What I’m Reading (Comics): daytripper

16 May

This Thursday I will be boarding a plane to go to Austin for my sister’s graduation (woo hoo!). So, Daniel and I went to go pick up some reading materials and, unfortunately for my trip, one thing I picked up was so good I’ve already blazed my way through it.

That book is the graphic novel “Daytripper” by twins Fabio Moon and Gabriel Ba.

In it, we get the life story of Bras de Oliva Domingos an obituary writer living in the shadow of his famous father, also an author. That is until he himself writes his first book that garners him his own fame. Until he has a son and his own family. Or does he?

Through delightful twists of magical realism, each chapter is a chapter out of Bras’ life but chronology is skewed and we see, at several different times, the death of Bras. Like literary greats before it, “Daytripper,” studies life and death by allowing it’s protragonist to live and die several times, to learn new lessons and to have those quiet moments that allow you to ask the big questions.

“Daytripper,” takes advantage of the form to present, through art and story, a tone that is at once nostalgic and grounded in reality, whimsical while still reining itself in.

And this is important when you consider that stories about authors are often stories about writing and, as a writer myself, we have to acknowledge that perhaps it’s a little self-indulgent. The art is a surreal watercolor wash at times and, at others, the page allows for those snapshots of moments, pure reality, that we might normally pass by too quickly: the dog who waits at his masters’ door, the look of realization on ones face, the moment when you stop being a tourist and start enjoying life moment by moment. At any moment it could easily become heavy handed.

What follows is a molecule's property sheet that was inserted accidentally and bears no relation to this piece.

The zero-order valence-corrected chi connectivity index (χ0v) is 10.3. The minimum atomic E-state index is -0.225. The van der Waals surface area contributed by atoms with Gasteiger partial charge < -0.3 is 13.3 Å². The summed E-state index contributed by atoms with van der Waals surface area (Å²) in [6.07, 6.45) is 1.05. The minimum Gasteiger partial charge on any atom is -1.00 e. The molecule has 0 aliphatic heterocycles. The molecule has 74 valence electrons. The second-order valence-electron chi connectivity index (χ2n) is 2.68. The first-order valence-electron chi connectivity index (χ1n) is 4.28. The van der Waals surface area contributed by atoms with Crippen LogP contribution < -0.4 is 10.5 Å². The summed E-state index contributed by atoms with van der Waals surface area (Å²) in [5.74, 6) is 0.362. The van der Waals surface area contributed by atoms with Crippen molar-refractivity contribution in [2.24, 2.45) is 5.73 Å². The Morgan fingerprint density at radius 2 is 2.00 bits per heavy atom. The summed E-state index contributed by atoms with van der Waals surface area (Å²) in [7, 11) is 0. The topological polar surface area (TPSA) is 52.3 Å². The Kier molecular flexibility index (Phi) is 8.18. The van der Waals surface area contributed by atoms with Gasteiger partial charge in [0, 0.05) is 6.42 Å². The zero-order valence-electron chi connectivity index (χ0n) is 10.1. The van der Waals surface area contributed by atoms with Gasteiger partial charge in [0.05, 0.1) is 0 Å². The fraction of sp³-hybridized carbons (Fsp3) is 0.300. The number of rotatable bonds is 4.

It questions the role of family and friends in one’s life. Equally affording the opportunity for a father’s words to his son to handicap or benefit him in his own journey. These author-brothers allow hints of sentimentality, just enough to allow for the quiet spaces between words to hold meaning as well.

And fortunately, I’m not saying much new that other reviewers haven’t said before me. You can find dozens of other reviews that struggle equally to encourage others to read without wanting to spoil the lyrical magic that this book casts.

But I think the reviewer jakob187, over on the Comicvine.com forums, says it best:

We talk so much as comic fans about how a character’s death has become something cheap, used as a device to reel us in with its setup of “oh hey, one of these major characters is going to die”.  Despite the fact that we know they’ve got a 99% chance of being resurrected somehow.  Moon does the unimaginable:  he gives us a character where his death makes a stronger impact on the story being told every time.  It’s such an odd thing to see unfold, but when you are aware that Bras is gonna bite it, you realize that you are attaching yourself stronger to the moments because you have to take them in.

As an epilogue, Fabio Moon writes that “We wanted that feeling that life was happening right there, in front of every one of us, and we were living it. And we did live it. And sometimes we die to prove that we lived.”

There is an urgency to the lyrical writing as the reader stands constantly on the brink of births, deaths, and the thrill of those important first experiences of meeting future loves, first kisses, and first broken hearts.

In the future, I hope to see this book join the ranks of greats like “Maus,” and “Persepolis,” because while it doesn’t deal with politics in the same way, like other great literary feats, it deals with life.

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